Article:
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Registration Process of Drones & Unmanned Aerial Vehicles (UAVs) in India

 > Business Laws  > Registration Process of Drones & Unmanned Aerial Vehicles (UAVs) in India

Registration Process of Drones & Unmanned Aerial Vehicles (UAVs) in India

Introduction
In the milieu of rapid technological advancements, the usage of drone and other similar aerial vehicles are testament to the state-of-the-art developments in a country. Notwithstanding, the multi-pronged benefits of the drone technology, the machinery is manned by individuals, thereby subjecting it to the intentions of those people. Thus, regulating the technology becomes absolutely indispensable. In India, the rules in respect to drones as well as other Unmanned Aerial Vehicles (UAV’s) has been designed to bolster and uplift the It sector, in a way which will reinforce the e-commerce, agriculture, mining, healthcare, logistics as well aid the government in its various projects.

India recognizes the need to strengthen the use of technologies but in the meantime also imposes limitations in certain areas to protect the peace, harmony, and integrity of the nation from any unforeseen incursions. In furtherance of the same, the Ministry of Civil Aviation has recently proposed the amendment in the existing drone rules (also known as Drone Rules 2021) by way of a notification, that is a more liberalized guideline regarding the use of drone technology in India.

Categories of Unmanned Aircraft System (UAS) that can be Registered
In order to proceed with the registration, the following categories shall be considered as the Unmanned aircraft systems as per Section 4 of the Drone Rules 2021. It will be essential to note that, only the categories mentioned thereafter is viable for registration under these Rules. These categories are -:
a) Aeroplane
b) Rotorcraft
c) Hybrid Unmanned Aircraft System
Further sub -categorized into -:
i) Remotely Pilot Aircraft Systems
ii) Model Remotely Pilot Aircraft Systems
iii) Autonomous Unmanned Aircraft Systems

Categories of Drones permitted for Registration
In order to proceed with the registration processes, it is paramount to understand as to what categories of drones are permitted for use in India. The government has notified certain categories and sizes of drones which can be used by the companies for private purposes. If there are any violations in this regard, the machinery will stand unregistered. Hence, to fly a drone, compliance concerning sizes, becomes obligatory.
The following are the categories that have been listed under the gazette -:
a) Nano Drones- The drones classified under this category must weigh less than or equal to 250 grams. As per the Rules, no license or permit is needed to fly such drones.

b) Micro Drones– The drones classified under this category must weigh greater than 250 grams and less than or equal to 2 kilograms. To fly a micro drone, whether for commercial or non-commercial use, it is imperative to acquire the UAS Operator permit-1 (Uaop-1). This permit exemplifies that the operator/pilot follows the standard operating procedures which is prepared by the authorized UAI operator and accepted by the Directorate general of civil aviation.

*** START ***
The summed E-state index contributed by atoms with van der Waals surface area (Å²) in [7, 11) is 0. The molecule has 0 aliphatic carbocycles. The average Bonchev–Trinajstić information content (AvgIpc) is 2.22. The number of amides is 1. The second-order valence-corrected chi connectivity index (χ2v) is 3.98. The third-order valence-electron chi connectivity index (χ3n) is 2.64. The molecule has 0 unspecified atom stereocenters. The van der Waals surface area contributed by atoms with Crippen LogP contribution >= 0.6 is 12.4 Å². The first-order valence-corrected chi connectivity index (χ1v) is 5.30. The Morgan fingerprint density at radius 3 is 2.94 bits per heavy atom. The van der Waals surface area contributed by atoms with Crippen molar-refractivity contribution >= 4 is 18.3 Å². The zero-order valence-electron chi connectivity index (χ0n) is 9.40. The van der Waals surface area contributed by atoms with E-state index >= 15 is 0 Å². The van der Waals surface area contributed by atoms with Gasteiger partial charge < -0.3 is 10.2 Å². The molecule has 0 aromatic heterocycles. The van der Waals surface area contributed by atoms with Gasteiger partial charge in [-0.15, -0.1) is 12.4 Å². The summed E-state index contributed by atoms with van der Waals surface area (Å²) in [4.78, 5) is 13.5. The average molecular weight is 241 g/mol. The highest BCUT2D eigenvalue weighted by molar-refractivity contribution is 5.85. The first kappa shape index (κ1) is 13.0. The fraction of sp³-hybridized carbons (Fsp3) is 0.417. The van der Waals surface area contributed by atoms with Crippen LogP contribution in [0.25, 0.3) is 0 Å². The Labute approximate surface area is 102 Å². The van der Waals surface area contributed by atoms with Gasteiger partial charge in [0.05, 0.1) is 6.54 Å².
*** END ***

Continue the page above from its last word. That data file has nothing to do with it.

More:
c) Smaller Drones- Under this category drones weigh greater than 2kg and equal to 25kg. Akin to micro drones, it is important to acquire UAS operator permit -1 (Uaop-1). The drone pilots are required to follow the standard operating procedures as approved by the director general of civil aviation. Under the case of micro drones as well as nano drones, the permit will allow the operation of such drones limited to the visual line of sight without any payload.

d) Medium Drones- As per the guidelines, these are the types of drones that weigh greater than 25kg to 150 kg. To fly medium drones, one must acquire the UAS operator permit-II. In addition, operators for this prototype needs to implement a safety management system as a standard practice for ensuring safe operation. Furthermore, the conditions as imposed by the DGCA must be complied with by the pilot/operator of the drone. The drones of such kind can only be flown after when all the due diligence has been adhered to. As per the guidelines, UAOP -II holders, are also eligible to use micro and small drones to carry goods, subject to operation manual and clearance from DGCA.

e) Large Drones- These are the types of drones that usually weigh more than 150 kg. The requirement with regard to permit and license is the same as of medium drones. To fly large drones, the operator/pilot as to acquire UAS operator permit -II as well. Similarly, operator for this type of drone needs to implement safety management system as well, as a standard practice for ensuring safe operation. In order to fly such kind of drones, the pilot/operator must ensure that it is in congruence with the conditions as laid down by the Director General of Civil Aviation (DGCA). It is important to note that, such kind of drones cannot be flown into closed spaces. They need prior approval from the air traffic and air defense control as well. Finally, as mentioned erstwhile, by virtue of large and medium drones, UAOP-II holders are also permitted to use micro and small drones to carry goods.

Application & Registration of Drones as per Drone Rules 2021